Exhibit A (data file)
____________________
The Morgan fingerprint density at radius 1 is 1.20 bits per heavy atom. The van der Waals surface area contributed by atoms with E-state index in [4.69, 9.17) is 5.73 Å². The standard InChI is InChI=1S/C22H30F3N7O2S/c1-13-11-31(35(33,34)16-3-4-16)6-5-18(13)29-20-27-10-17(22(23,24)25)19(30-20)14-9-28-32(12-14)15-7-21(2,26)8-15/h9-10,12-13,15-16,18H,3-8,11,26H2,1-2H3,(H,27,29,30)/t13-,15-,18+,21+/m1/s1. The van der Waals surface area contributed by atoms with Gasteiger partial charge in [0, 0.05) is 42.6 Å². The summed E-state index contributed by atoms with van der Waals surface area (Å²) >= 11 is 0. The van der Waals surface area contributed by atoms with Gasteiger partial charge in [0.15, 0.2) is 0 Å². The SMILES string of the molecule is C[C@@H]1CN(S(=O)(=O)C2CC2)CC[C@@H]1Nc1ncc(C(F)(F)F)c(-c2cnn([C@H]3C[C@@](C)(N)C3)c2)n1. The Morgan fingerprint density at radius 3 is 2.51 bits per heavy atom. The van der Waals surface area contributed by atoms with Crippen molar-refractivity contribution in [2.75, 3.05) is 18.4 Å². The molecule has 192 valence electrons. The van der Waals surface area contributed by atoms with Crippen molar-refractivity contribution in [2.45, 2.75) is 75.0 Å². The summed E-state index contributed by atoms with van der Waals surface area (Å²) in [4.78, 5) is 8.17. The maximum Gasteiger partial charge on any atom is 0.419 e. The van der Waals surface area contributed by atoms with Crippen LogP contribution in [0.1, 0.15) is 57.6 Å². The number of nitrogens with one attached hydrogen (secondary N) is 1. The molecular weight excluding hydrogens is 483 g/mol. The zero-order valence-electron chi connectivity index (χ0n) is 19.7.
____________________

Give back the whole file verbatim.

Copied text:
The Morgan fingerprint density at radius 1 is 1.20 bits per heavy atom. The van der Waals surface area contributed by atoms with E-state index in [4.69, 9.17) is 5.73 Å². The standard InChI is InChI=1S/C22H30F3N7O2S/c1-13-11-31(35(33,34)16-3-4-16)6-5-18(13)29-20-27-10-17(22(23,24)25)19(30-20)14-9-28-32(12-14)15-7-21(2,26)8-15/h9-10,12-13,15-16,18H,3-8,11,26H2,1-2H3,(H,27,29,30)/t13-,15-,18+,21+/m1/s1. The van der Waals surface area contributed by atoms with Gasteiger partial charge in [0, 0.05) is 42.6 Å². The summed E-state index contributed by atoms with van der Waals surface area (Å²) >= 11 is 0. The van der Waals surface area contributed by atoms with Gasteiger partial charge in [0.15, 0.2) is 0 Å². The SMILES string of the molecule is C[C@@H]1CN(S(=O)(=O)C2CC2)CC[C@@H]1Nc1ncc(C(F)(F)F)c(-c2cnn([C@H]3C[C@@](C)(N)C3)c2)n1. The Morgan fingerprint density at radius 3 is 2.51 bits per heavy atom. The van der Waals surface area contributed by atoms with Crippen molar-refractivity contribution in [2.75, 3.05) is 18.4 Å². The molecule has 192 valence electrons. The van der Waals surface area contributed by atoms with Crippen molar-refractivity contribution in [2.45, 2.75) is 75.0 Å². The summed E-state index contributed by atoms with van der Waals surface area (Å²) in [4.78, 5) is 8.17. The maximum Gasteiger partial charge on any atom is 0.419 e. The van der Waals surface area contributed by atoms with Crippen LogP contribution in [0.1, 0.15) is 57.6 Å². The number of nitrogens with one attached hydrogen (secondary N) is 1. The molecular weight excluding hydrogens is 483 g/mol. The zero-order valence-electron chi connectivity index (χ0n) is 19.7.